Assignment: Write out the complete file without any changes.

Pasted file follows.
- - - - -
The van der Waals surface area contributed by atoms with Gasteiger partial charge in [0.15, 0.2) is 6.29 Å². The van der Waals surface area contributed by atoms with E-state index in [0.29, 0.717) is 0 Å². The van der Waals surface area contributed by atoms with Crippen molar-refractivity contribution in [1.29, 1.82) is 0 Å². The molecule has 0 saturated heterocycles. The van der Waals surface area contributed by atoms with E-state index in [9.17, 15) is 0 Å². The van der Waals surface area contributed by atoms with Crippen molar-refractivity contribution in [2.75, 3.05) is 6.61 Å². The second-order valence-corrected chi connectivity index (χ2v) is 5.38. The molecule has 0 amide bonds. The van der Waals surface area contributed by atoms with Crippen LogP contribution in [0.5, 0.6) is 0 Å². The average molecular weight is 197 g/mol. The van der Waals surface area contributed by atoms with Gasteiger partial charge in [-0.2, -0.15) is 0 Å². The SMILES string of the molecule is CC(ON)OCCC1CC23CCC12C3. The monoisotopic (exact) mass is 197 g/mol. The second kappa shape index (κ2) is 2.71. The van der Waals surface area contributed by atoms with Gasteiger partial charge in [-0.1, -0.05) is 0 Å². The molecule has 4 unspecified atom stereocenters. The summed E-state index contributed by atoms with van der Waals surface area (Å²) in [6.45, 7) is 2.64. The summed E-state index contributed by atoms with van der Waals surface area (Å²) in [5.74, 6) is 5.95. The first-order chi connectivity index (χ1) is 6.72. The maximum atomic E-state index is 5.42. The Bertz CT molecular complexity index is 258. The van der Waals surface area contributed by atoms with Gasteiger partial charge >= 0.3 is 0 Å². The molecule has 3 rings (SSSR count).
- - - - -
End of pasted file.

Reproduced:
The van der Waals surface area contributed by atoms with Gasteiger partial charge in [0.15, 0.2) is 6.29 Å². The van der Waals surface area contributed by atoms with E-state index in [0.29, 0.717) is 0 Å². The van der Waals surface area contributed by atoms with Crippen molar-refractivity contribution in [1.29, 1.82) is 0 Å². The molecule has 0 saturated heterocycles. The van der Waals surface area contributed by atoms with E-state index in [9.17, 15) is 0 Å². The van der Waals surface area contributed by atoms with Crippen molar-refractivity contribution in [2.75, 3.05) is 6.61 Å². The second-order valence-corrected chi connectivity index (χ2v) is 5.38. The molecule has 0 amide bonds. The van der Waals surface area contributed by atoms with Crippen LogP contribution in [0.5, 0.6) is 0 Å². The average molecular weight is 197 g/mol. The van der Waals surface area contributed by atoms with Gasteiger partial charge in [-0.2, -0.15) is 0 Å². The SMILES string of the molecule is CC(ON)OCCC1CC23CCC12C3. The monoisotopic (exact) mass is 197 g/mol. The second kappa shape index (κ2) is 2.71. The van der Waals surface area contributed by atoms with Gasteiger partial charge in [-0.1, -0.05) is 0 Å². The molecule has 4 unspecified atom stereocenters. The summed E-state index contributed by atoms with van der Waals surface area (Å²) in [6.45, 7) is 2.64. The summed E-state index contributed by atoms with van der Waals surface area (Å²) in [5.74, 6) is 5.95. The first-order chi connectivity index (χ1) is 6.72. The maximum atomic E-state index is 5.42. The Bertz CT molecular complexity index is 258. The van der Waals surface area contributed by atoms with Gasteiger partial charge >= 0.3 is 0 Å². The molecule has 3 rings (SSSR count).